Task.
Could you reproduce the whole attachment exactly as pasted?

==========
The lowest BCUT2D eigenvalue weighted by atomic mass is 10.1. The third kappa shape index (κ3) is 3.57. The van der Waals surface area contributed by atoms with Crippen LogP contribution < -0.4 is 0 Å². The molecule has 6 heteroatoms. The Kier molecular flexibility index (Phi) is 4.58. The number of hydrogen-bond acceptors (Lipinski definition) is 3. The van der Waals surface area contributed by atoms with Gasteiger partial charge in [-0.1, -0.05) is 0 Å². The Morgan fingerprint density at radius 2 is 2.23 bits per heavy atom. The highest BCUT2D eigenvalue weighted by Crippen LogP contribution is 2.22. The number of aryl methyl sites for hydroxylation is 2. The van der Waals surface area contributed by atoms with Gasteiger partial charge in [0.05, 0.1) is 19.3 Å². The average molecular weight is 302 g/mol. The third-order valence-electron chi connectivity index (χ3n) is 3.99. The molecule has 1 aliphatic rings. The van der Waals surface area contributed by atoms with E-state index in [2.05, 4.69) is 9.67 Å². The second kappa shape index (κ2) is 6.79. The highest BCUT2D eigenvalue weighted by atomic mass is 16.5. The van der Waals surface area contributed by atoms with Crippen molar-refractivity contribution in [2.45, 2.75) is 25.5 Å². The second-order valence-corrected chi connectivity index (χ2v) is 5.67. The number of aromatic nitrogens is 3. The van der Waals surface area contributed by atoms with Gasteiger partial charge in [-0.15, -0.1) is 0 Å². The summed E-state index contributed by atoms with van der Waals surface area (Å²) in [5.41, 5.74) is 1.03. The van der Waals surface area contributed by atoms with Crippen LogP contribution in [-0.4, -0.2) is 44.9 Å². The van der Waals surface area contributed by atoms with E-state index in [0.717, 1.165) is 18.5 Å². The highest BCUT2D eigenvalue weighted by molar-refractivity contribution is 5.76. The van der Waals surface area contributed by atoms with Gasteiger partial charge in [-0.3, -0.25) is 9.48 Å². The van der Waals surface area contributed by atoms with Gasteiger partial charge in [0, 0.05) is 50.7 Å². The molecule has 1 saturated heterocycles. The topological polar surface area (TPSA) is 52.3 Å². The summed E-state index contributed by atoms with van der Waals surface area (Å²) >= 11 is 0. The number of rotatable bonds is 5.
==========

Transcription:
The lowest BCUT2D eigenvalue weighted by atomic mass is 10.1. The third kappa shape index (κ3) is 3.57. The van der Waals surface area contributed by atoms with Crippen LogP contribution < -0.4 is 0 Å². The molecule has 6 heteroatoms. The Kier molecular flexibility index (Phi) is 4.58. The number of hydrogen-bond acceptors (Lipinski definition) is 3. The van der Waals surface area contributed by atoms with Gasteiger partial charge in [-0.1, -0.05) is 0 Å². The Morgan fingerprint density at radius 2 is 2.23 bits per heavy atom. The highest BCUT2D eigenvalue weighted by Crippen LogP contribution is 2.22. The number of aryl methyl sites for hydroxylation is 2. The van der Waals surface area contributed by atoms with Gasteiger partial charge in [0.05, 0.1) is 19.3 Å². The average molecular weight is 302 g/mol. The third-order valence-electron chi connectivity index (χ3n) is 3.99. The molecule has 1 aliphatic rings. The van der Waals surface area contributed by atoms with E-state index in [2.05, 4.69) is 9.67 Å². The second kappa shape index (κ2) is 6.79. The highest BCUT2D eigenvalue weighted by atomic mass is 16.5. The van der Waals surface area contributed by atoms with Crippen molar-refractivity contribution in [2.45, 2.75) is 25.5 Å². The second-order valence-corrected chi connectivity index (χ2v) is 5.67. The number of aromatic nitrogens is 3. The van der Waals surface area contributed by atoms with Gasteiger partial charge in [-0.15, -0.1) is 0 Å². The summed E-state index contributed by atoms with van der Waals surface area (Å²) in [5.41, 5.74) is 1.03. The van der Waals surface area contributed by atoms with Crippen LogP contribution in [-0.4, -0.2) is 44.9 Å². The van der Waals surface area contributed by atoms with E-state index in [0.717, 1.165) is 18.5 Å². The highest BCUT2D eigenvalue weighted by molar-refractivity contribution is 5.76. The van der Waals surface area contributed by atoms with Gasteiger partial charge in [-0.3, -0.25) is 9.48 Å². The van der Waals surface area contributed by atoms with Gasteiger partial charge in [0, 0.05) is 50.7 Å². The molecule has 1 saturated heterocycles. The topological polar surface area (TPSA) is 52.3 Å². The summed E-state index contributed by atoms with van der Waals surface area (Å²) >= 11 is 0. The number of rotatable bonds is 5.